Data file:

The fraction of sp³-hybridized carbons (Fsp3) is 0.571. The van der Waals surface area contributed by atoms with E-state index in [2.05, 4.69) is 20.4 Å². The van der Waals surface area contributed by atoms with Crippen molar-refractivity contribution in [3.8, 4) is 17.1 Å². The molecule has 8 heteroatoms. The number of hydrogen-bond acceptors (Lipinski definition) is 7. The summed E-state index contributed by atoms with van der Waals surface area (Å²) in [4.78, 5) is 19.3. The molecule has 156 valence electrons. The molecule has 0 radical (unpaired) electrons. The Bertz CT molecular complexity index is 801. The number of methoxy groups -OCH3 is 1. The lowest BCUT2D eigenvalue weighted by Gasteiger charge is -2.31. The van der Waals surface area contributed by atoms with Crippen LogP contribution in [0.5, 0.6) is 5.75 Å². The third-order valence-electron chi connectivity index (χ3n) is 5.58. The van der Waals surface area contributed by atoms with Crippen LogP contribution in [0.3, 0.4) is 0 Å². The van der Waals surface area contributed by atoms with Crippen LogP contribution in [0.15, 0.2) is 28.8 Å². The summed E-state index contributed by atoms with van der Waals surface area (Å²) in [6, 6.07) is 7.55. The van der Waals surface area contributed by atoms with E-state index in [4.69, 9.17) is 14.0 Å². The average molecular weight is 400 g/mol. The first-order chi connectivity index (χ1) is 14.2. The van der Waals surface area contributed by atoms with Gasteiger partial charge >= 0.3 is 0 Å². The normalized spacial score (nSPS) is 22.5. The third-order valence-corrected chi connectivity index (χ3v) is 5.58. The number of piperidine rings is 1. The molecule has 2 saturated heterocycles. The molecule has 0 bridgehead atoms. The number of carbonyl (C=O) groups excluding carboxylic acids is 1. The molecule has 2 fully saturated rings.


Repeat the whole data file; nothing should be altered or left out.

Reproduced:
The fraction of sp³-hybridized carbons (Fsp3) is 0.571. The van der Waals surface area contributed by atoms with E-state index in [2.05, 4.69) is 20.4 Å². The van der Waals surface area contributed by atoms with Crippen molar-refractivity contribution in [3.8, 4) is 17.1 Å². The molecule has 8 heteroatoms. The number of hydrogen-bond acceptors (Lipinski definition) is 7. The summed E-state index contributed by atoms with van der Waals surface area (Å²) in [4.78, 5) is 19.3. The molecule has 156 valence electrons. The molecule has 0 radical (unpaired) electrons. The Bertz CT molecular complexity index is 801. The number of methoxy groups -OCH3 is 1. The lowest BCUT2D eigenvalue weighted by Gasteiger charge is -2.31. The van der Waals surface area contributed by atoms with Crippen LogP contribution in [0.5, 0.6) is 5.75 Å². The third-order valence-electron chi connectivity index (χ3n) is 5.58. The van der Waals surface area contributed by atoms with Crippen LogP contribution in [0.3, 0.4) is 0 Å². The van der Waals surface area contributed by atoms with Crippen LogP contribution in [0.15, 0.2) is 28.8 Å². The summed E-state index contributed by atoms with van der Waals surface area (Å²) in [6, 6.07) is 7.55. The van der Waals surface area contributed by atoms with E-state index in [4.69, 9.17) is 14.0 Å². The average molecular weight is 400 g/mol. The first-order chi connectivity index (χ1) is 14.2. The van der Waals surface area contributed by atoms with Gasteiger partial charge >= 0.3 is 0 Å². The normalized spacial score (nSPS) is 22.5. The third-order valence-corrected chi connectivity index (χ3v) is 5.58. The number of piperidine rings is 1. The molecule has 2 saturated heterocycles. The molecule has 0 bridgehead atoms. The number of carbonyl (C=O) groups excluding carboxylic acids is 1. The molecule has 2 fully saturated rings.